2. Make sure you capture the start and end points of your cross section line; you may have to interpolate elevation yourself.  In fact, there may times along the cross section line where it would make sense to estimate elevation, such as at bottoms of streams or tops of ridges.
  3. Krig your elevation points or use an interpolation method that you're comfortable with 
  4. Use Spatial Analyst or 3D Analyst (or open source equivalents) to generate a profile line along the resultant raster
  5. The more elevation points you capture, the better.
  6. Export the profile data to tabular format and use as desired (see blog post on Illustrator and profile lines)
  7. Rejoice in avoiding drafting a profile line by hand!
I ended up with very reasonable results in a much shorter time than by hand.  Now my topographic profile matches the basemap and it is is much more accomodating of the geology I mapped!  The lesson here is to compare USGS DEMs to your basemap before trusting DEM derived products.  Attention to detail is always key.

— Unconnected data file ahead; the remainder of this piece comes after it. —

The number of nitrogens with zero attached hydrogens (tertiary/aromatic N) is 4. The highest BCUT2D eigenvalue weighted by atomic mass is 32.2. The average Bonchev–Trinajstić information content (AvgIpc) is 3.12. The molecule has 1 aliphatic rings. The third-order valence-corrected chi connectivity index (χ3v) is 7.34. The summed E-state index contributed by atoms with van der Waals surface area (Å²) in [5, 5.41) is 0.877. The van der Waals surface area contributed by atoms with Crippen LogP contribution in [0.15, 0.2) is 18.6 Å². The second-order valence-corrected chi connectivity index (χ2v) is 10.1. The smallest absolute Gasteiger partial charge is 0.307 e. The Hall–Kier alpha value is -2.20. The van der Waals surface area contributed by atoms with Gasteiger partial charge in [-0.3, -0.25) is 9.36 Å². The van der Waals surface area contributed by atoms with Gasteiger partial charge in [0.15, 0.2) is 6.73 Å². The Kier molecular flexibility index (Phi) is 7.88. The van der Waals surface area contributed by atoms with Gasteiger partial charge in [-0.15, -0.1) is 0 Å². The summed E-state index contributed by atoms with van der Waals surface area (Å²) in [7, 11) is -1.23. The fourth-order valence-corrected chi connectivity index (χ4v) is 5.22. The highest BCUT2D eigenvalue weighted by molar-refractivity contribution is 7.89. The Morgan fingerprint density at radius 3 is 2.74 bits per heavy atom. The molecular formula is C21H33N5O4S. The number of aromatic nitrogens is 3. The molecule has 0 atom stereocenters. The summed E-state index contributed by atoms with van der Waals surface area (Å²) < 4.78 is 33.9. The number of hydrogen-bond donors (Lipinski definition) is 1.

Sunday, April 24, 2011

Coloring Cross Sections: Adobe Illustrator Paint Groups

A while ago I posted a procedure on how to create a topographic cross section in Adobe Illutrator without vertical exaggeration ("Geologic Cross Sections and Adobe Illustrator").  The procedure used tabular elevation and distance data and Adobe Illustrator.  In that post, I did not explain what to do next.  So here's some more guidance.  Screen captures or a video may come later.
  1. Export your completed geologic map WITH the cross section line(s) from Arc or your chosen GIS to Illustrator-friendly format at 300 DPI.